Members of the Oxford Board of Aldermen and Lafayette County Board of Supervisors have expressed concerns about one of the proposed sites for Baptist Memorial Hospital-North Mississippi’s new proposed hospital. (March 7, 2011, Page 1A)
Since Baptist Memorial Hospital care Corp. announced its plans to build a new $300 million facility in Oxford, rumors about proposed locations have popped up all over town. The Oxford EAGLE takes a look at the some of the possible sites. (March 7, 2011, Page 1A)
After rumors had circled around Oxford for the past week about Baptist Memorial Hospital-North Mississippi buying land west of Oxford for its proposed regional referral center, Dick Cowart, counsel for Baptist, laid the rumors to rest during the meeting between Baptist officials, the Oxford Board of Aldermen and Lafayette County supervisors, and confirmed Baptist had purchased 107 acres, however, said Baptist has not selected a site as of yet. (February 23, 2011, Page 1)
Further investigation into the sale of large sections of land located off Highway 6 West, near the Cumberland subdivision, revealed a total of 107 acres were sold and transferred — not once, but twice in one day.
Speculation and rumors have suggested the land is being bought by Baptist Memorial Hospital-North Mississippi to be used as the spot for its new proposed $300 million regional referral center. (February 18, 2011, Page 1A)
Rumors have begun to circulate that Baptist Memorial Hospital-North Mississippi has purchased land off Highway 6 West, located southwest of Wellsgate. (February 17, 2011, Page 1)
During a work session Friday, Mayor Pat Patterson and the Oxford Board of Aldermen heard a presentation by Ron Hipp, chairman of the Parking Garage Committee, during which he suggested the city consider charging motorists 50 cents an hour for “premium parking” around the Square.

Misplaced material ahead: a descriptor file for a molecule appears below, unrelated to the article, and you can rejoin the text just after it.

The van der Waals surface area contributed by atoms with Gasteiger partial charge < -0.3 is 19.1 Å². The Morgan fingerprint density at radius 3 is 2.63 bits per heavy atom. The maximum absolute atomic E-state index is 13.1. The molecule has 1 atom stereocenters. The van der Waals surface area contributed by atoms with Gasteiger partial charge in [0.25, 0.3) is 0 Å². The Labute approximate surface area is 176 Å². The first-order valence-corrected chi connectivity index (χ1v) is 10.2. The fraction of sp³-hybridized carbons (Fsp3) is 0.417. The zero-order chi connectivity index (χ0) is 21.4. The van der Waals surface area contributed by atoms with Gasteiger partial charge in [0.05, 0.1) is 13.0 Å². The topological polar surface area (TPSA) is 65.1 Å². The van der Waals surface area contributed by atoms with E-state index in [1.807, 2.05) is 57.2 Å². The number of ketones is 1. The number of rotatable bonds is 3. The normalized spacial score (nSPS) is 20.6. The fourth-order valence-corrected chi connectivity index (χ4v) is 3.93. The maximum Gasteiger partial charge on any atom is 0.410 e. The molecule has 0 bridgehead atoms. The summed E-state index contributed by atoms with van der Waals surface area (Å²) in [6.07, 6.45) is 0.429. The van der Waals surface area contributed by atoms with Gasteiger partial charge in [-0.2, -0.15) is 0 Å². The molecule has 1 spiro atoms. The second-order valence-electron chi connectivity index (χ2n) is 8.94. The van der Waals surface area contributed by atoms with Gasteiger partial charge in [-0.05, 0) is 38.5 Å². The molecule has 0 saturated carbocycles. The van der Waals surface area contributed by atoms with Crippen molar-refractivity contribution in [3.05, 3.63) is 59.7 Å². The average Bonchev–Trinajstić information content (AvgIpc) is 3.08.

Other topics talked about Friday included forming an investment committee on how to invest the $30 million the city will receive from Baptist Memorial Hospital-North Mississippi buying out of its lease with the city of Oxford and Lafayette County. (February 14, 2011, Page 1A)
In a surprise move, the Lafayette County Board of Supervisors voted Monday at an informational public hearing to move forward with negotiations with officials from Baptist Memorial Hospital-North Mississippi on the medical center’s plans to build a new $300 million facility in Oxford.
After an hour-plus presentation by Dick Cowart, legal counsel for Baptist, and a round of questions from the standing-room-only audience, Supervisor Mike Pickens made a motion to enter into a memorandum of understanding with the hospital to allow the hospital corporation to buy out of the original lease it had with the city of Oxford and Lafayette County for about $60 million. (January 25, 2011, Page 1)
More than 600 people signed up earlier this month for the new health initiative, “Healthy You, Healthy L.O.U.” Many of those same people took advantage of the free hour-long ballroom dancing session offered for those participating in the program Thursday evening at the Oxford Conference Center. The five-month long program will feature special exercise programs and speakers like Patrick House, the winner of season 10 Biggest Loser who be in Oxford Feb. 1 at 6 p.m. at North Oxford Baptist Church. Priority seating goes to those in the program, however the doors will open at 5:45 p.m. for the general public. (January 21, 2011, Page 1A)
A meeting is set Monday for local officials and Baptist Hospital officials to discuss some of the particulars of a proposed new facility that would involve the current lease of the local hospital. Publisher Emeritus Jesse P. Phillips writes that the open meeting format is good and urges officials to work together for the good of the community and its health care facilities and programs. (January 21, 2011, Page 4A)
With an upcoming meeting planned to discuss possibilities for a new facility for Baptist Memorial Hospital-North Mississippi, Oxford EAGLE Publisher Emeritus Jesse P. Phillips take a look back at medical care in the community from the 1950s to today. (January 14, 2011, Page 4A)